Classic TV: The Man from U.N.C.L.E.

Thought I’d repost this on the news that Guy Ritchie has begun filming a remake.

When I was watching TV in the mid-eighties, just entering my teens, my two favourite TV shows had been off the air for half a decade before I had even been born. Curiously, both were about international organisations dedicated to maintaining global peace and destroying the plans of world domination by various nefarious individuals, and I often wonder did that subconsciously shape my political beliefs? The first was the British show “The Champions”, which was an Avengers style show. The second, and my favourite, was “The Man from U.N.C.L.E”.

“The Man from U.N.C.L.E” was created by Norman Felton, a US TV producer who got the idea of recruiting Ian Fleming to help devise a new TV spy show in 1963. Fleming came up with the idea of a character named Napoleon Solo, and pretty much stopped there, as the producers of the Bond movies were not enthused about the creator of 007 creating another fictional spy.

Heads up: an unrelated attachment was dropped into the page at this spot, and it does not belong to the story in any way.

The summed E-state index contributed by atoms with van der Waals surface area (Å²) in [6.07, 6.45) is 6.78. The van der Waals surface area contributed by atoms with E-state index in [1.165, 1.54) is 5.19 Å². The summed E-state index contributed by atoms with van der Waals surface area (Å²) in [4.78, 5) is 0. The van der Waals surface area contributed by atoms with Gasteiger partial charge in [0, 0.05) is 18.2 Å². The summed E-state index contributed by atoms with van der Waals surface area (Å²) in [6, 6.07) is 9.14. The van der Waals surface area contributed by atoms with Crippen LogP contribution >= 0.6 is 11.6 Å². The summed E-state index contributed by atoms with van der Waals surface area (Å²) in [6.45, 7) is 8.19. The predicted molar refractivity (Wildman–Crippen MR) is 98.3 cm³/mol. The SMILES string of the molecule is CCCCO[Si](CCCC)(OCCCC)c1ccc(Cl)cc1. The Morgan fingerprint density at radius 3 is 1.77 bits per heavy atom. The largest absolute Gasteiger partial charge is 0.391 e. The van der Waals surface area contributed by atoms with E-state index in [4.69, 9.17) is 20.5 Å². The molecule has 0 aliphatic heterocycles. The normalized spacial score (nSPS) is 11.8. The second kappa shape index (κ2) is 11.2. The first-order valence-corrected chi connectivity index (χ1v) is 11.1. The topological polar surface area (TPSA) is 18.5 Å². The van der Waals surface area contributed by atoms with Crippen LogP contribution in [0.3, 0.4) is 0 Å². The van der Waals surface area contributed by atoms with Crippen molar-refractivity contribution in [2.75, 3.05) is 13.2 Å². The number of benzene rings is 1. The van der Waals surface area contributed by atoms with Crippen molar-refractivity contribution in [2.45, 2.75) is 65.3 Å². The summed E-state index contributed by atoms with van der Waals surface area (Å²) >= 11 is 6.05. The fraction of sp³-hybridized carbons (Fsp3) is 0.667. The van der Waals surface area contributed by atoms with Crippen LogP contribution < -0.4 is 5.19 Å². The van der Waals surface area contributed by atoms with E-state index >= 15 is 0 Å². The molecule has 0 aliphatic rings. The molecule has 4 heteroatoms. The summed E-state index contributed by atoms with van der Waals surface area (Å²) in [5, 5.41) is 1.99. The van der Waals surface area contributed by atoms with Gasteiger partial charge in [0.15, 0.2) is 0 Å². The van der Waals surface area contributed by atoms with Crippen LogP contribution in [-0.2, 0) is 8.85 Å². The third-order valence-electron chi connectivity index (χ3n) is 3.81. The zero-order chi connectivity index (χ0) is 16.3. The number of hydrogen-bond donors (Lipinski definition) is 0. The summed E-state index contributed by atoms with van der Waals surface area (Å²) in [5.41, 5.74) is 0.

Felton went on to flesh out the show, devising a concept of an American and Russian spy working together, just months after the Cuban Missile Crisis, to defend world peace. Robert Vaughn (now in BBC’s Hustle) played Solo, with David McCallum (“Ducky” in NCIS) as his partner Ilya Kuryakin. What made the show was not just the action and outlandish plots (silent gun battle in a crowded cinema, anyone?) to take over the world but the witty repartee between the womanising Solo (there were A LOT of pretty girls) and the acerbic Kuryakin. And, of course, we can’t forget the baddies, the Technological Hierarchy for the Removal of Undesirables and the Subjugation of Humanity, UNCLE’s evil twin, more commonly known as THRUSH. Bless.

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